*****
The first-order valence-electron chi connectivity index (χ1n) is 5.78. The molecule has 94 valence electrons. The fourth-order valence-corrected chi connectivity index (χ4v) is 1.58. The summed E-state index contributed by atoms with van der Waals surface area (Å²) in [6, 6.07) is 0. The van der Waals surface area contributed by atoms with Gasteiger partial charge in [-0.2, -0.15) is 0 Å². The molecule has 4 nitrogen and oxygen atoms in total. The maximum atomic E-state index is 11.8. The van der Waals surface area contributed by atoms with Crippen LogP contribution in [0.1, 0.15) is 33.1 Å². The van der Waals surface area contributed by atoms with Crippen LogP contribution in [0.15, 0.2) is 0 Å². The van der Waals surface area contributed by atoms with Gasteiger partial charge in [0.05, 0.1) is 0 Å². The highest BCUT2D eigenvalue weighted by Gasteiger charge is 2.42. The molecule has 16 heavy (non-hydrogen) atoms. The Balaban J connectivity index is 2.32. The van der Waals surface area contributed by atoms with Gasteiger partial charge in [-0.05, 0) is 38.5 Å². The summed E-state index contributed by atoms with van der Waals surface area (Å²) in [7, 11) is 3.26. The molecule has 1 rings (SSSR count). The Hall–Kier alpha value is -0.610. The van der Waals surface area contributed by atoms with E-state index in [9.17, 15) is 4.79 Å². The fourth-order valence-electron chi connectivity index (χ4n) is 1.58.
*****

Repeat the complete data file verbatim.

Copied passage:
The first-order valence-electron chi connectivity index (χ1n) is 5.78. The molecule has 94 valence electrons. The fourth-order valence-corrected chi connectivity index (χ4v) is 1.58. The summed E-state index contributed by atoms with van der Waals surface area (Å²) in [6, 6.07) is 0. The van der Waals surface area contributed by atoms with Gasteiger partial charge in [-0.2, -0.15) is 0 Å². The molecule has 4 nitrogen and oxygen atoms in total. The maximum atomic E-state index is 11.8. The van der Waals surface area contributed by atoms with Crippen LogP contribution in [0.1, 0.15) is 33.1 Å². The van der Waals surface area contributed by atoms with Crippen LogP contribution in [0.15, 0.2) is 0 Å². The van der Waals surface area contributed by atoms with Gasteiger partial charge in [0.05, 0.1) is 0 Å². The highest BCUT2D eigenvalue weighted by Gasteiger charge is 2.42. The molecule has 16 heavy (non-hydrogen) atoms. The Balaban J connectivity index is 2.32. The van der Waals surface area contributed by atoms with Gasteiger partial charge in [-0.05, 0) is 38.5 Å². The summed E-state index contributed by atoms with van der Waals surface area (Å²) in [7, 11) is 3.26. The molecule has 1 rings (SSSR count). The Hall–Kier alpha value is -0.610. The van der Waals surface area contributed by atoms with E-state index in [9.17, 15) is 4.79 Å². The fourth-order valence-electron chi connectivity index (χ4n) is 1.58.